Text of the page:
By Steve Taggart
With a history that pre-dates even the Ancient Greek scholars, the Golden Rule or treating others as you would like to be treated by them, is a concept that, once practiced, allows us to reap rewards in our relationships. Further, by helping others we are inadvertently also helping ourselves; improving our mood, strengthening our self-respect and confidence and making us more attractive to others.
From an evolutionary perspective the development and adoption of this rule makes sense. We are social animals, we live in groups and reciprocity in caring behaviours, involving emotions such as empathy and compassion, to other members of our group is something that can only help the species to survive. Of course, motivation to effectively practice this behaviour requires that we have a healthy view of ourselves as being equally deserving of receiving kindness from others.
Supporting this theoretical perspective is neuro-scientific research which has suggested that our ability to treat others with kindness is actually hardwired into the brain. Research by Dr Marco Iacobini has found that our brain contains ‘mirror neurons’ which automatically fire when we observe the actions of others, prompting us to naturally empathise with them, in other words feel what they are feeling. Firing of these neurons only ceases when we attribute a negative label to the other person that dampens our empathic response.
Further, kindness can also be learned through a process of conditioning. When we are kind to others we are rewarded by the release of a cocktail of neurochemicals, such as oxytocin, serotonin and dopamine. These are known to improve our mental and physical well-being. This improvement in our mood then reinforces the likelihood that we will repeat that behaviour.
So why do I say that kindness can improve our attractiveness to others? It is interesting that research literature reports that kindness and warmth are the most desirable traits in any kind of relationship and are considered even more important than physical attractiveness when selecting a romantic partner.
Professor Arthur Aron, whose research interests including discovering determinants of successful long-term romantic relationships, states that being attractive “doesn’t help that much,” suggesting that people tend to fall in love more readily with kind people. Further, he argues that kindness is the strongest indicator for a successful long term relationship.
Decades of research by the Gottman Institute, an organisation that helps couples to create and maintain healthy relationships, goes some way to explaining why these traits are important. They found that in order for relationships to flourish, emotional needs, a fundamental human requirement, have to be met by both parties with an interaction style involving kindness and generosity rather than contempt and disinterest. Observing the interaction styles of couples has enabled psychologists at the Institute to predict, with ninety four percent accuracy, whether the couples will remain together or not.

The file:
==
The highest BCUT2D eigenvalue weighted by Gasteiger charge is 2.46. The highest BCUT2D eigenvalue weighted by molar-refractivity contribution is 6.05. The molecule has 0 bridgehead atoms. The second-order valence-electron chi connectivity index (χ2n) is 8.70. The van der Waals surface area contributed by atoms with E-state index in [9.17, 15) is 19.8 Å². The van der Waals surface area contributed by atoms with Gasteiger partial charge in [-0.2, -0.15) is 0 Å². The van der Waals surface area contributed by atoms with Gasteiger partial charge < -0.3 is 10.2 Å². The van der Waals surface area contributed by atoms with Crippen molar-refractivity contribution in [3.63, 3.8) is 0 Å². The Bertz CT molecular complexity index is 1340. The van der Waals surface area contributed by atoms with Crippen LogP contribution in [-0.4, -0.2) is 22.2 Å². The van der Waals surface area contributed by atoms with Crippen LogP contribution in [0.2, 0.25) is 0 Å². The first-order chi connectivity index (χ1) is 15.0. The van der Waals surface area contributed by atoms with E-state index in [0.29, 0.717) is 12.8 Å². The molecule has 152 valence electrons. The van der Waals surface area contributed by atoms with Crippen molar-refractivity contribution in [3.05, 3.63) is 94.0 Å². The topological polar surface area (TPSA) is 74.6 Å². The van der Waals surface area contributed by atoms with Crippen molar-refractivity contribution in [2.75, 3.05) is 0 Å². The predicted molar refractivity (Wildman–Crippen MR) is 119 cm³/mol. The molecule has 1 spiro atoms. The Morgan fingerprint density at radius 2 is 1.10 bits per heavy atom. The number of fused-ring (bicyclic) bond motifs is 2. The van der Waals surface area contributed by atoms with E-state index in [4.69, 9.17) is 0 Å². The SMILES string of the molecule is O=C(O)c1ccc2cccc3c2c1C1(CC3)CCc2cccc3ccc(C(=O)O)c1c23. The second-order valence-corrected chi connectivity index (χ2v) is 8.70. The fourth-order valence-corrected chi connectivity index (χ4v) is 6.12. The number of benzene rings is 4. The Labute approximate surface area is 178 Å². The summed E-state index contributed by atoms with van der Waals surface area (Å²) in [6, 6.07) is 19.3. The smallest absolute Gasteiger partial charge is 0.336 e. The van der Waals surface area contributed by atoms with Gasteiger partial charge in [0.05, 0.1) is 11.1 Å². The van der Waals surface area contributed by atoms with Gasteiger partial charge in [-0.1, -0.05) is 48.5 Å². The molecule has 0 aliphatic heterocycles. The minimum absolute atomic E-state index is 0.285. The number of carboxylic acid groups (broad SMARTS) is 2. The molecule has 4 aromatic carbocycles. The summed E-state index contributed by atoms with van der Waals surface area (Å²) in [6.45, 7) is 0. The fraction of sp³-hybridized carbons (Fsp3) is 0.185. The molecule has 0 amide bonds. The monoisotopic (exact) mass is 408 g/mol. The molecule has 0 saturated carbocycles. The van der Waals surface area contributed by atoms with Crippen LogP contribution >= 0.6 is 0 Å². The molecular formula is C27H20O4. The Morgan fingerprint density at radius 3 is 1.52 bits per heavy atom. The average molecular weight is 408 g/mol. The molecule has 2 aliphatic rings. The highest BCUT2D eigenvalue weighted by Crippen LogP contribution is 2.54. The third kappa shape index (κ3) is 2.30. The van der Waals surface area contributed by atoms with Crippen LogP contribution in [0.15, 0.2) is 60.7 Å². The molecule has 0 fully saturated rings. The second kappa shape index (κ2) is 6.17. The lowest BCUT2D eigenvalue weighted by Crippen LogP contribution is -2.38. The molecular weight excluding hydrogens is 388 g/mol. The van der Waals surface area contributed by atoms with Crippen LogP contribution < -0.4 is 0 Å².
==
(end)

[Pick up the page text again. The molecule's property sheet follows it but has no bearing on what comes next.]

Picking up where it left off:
There are a number of ways that we can develop kindness:
• To ensure that our future is not continuing to be influenced by past experience
we can practice forgiveness and tolerance towards others as well as to ourselves for things that have happened in the past.
• We can give our time to other less fortunate than ourselves, perhaps through volunteering.
• We can demonstrate random acts of kindness to those that we are either connected to or unconnected to.
• We can express gratitude to those who have shown us kindness.
Being kind to others does not mean that you have to be taken for granted and it is important for us to recognise that there are some individuals for whom no amount of kindness will prompt them to similarly respond to you, respect you or even like you. Being kind doesn’t mean that you relent or sacrifice your needs for the needs of others. You can be kind and assertive, they are not mutually exclusive traits.
The important point to remember is that by being kind, you are respecting yourself and can be proud of your behaviour and further you are increasing your own attractiveness by being both kind and positive.
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